The Prothonotary Warbler has a bright yellow-orange head with blue-gray wings, and mostly white undertail and rump. It is common in lowland deciduous forests with standing water or swamps. It stays relatively low in the understory, and is at home around the long and hanging old man’s beard.
The Orange-crowned Warbler’s crown is rarely seen, and it is less colorful than most warblers. It has an olive green upper body, dull yellow underparts, with no visible wingbars. It likes low shrubs and very shady trees by slow-moving water. It is also happy in thickets in deciduous wooded area and second growth in clearings, or burned over sites.
The Nashville Warbler is relatively small, short-tailed, a blue-gray head, complete white eyering, yellow throat, and olive tail and wings. It likes to be near water and is about in the mid-story to higher range of open woods and brush patches. It’s call is “zeeta-zeeta-zeeta-zeeta,” with sometimes a harsh metallic “pink-pink-pink.”
The Prairie Warbler will come in late spring, a small, but long-tailed bird that will flick its tail. It has an arched yellow eyebrow, bright yellow lower half of body with dark streaks from neck to legs, and rufous streaks on the back. This bird enjoys sunny and open second-growth forest in the vicinity of unused fields.
Wilson’s Warbler is small with a long tail and wings and is notorious for flicking the tail. It has big dark eyes, yellow eyering, pale yellow face, dark cap, and olive-yellow upper body. It is also bright yellow from the chin to the undertail coverts and has a dark tail. It is generally found in most brushy or wooded areas. It has a chattered, “chchchchchch” whistle, with a “tlk” call when in flight.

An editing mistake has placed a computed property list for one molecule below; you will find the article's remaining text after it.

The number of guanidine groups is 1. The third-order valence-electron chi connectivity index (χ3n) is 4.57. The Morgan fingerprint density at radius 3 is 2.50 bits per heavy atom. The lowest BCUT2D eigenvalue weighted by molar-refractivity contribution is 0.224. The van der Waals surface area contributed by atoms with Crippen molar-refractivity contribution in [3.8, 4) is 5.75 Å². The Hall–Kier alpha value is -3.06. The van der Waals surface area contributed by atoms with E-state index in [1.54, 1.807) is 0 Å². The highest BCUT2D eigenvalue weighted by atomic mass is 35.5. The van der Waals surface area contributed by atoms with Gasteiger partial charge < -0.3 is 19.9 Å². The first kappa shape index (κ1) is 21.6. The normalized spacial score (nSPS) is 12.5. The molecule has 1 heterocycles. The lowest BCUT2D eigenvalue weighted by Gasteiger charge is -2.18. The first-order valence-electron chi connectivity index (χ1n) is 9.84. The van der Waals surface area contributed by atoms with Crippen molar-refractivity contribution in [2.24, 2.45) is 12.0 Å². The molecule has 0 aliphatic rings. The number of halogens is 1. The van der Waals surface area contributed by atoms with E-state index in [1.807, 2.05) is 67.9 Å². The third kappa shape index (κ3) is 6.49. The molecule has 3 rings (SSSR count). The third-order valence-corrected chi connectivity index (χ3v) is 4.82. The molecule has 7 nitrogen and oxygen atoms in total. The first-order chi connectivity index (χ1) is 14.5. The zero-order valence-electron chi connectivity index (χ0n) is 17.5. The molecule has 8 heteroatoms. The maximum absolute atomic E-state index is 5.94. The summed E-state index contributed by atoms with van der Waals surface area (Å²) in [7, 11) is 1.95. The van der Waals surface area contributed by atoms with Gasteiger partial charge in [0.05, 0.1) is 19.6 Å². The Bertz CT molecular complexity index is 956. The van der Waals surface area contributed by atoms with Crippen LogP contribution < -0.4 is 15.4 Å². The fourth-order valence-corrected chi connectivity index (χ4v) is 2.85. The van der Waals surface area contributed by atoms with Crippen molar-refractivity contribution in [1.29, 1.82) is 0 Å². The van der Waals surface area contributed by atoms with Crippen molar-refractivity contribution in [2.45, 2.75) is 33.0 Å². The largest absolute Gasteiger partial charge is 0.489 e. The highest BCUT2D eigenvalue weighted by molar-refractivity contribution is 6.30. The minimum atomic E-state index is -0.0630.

The Yellow-breasted Chat is the largest of the tribe, with bright yellow throat, olive-gray upperparts, white spectacles, heavy dark bill, and white belly. It usually is secretive, hiding in vegetation, woods edges, and brush in open, sunny locales. Singing males perch on higher branches and perform flight displays.
The Yellow-throated Warbler sometimes comes in the spring. It is gray and white with a black mask and frames the yellow throat. It will be found in large pines or sycamores in mature lowland forests. It forages for insects under the eaves of houses and in trees like a creeper or nuthatch. It’s song is a “teedle-tu” variation.
The Blackpoll Warbler has been known to reside here for mid-spring, and from a distance resembles the eastern chickadees. It has a dark crown, white cheeks, gray upperparts with bold black striping, white wingbars, yellow legs, and short tails. The underparts are white with some dark streaking. The female is lighter, minus the dark cap. This bird moves slowly and deliberately while feeding, spending most of its time on inner branches gleaning insects, where it can be found nearly anywhere during migration.
Perhaps this brief synopsis is enough to whet your appetite on exploring Payne County, Oklahoma, if you have an interest in warblers. This is nothing like High Island or South Padre Island in Texas where there are major fallouts, though we do have some upon occasion. This is just an overview of what is seen in this county over the year, which I might add, is still pretty spectacular, considering that we also get close to 500 species of birds in this state. Happy birding, and I hope to see you in my travels.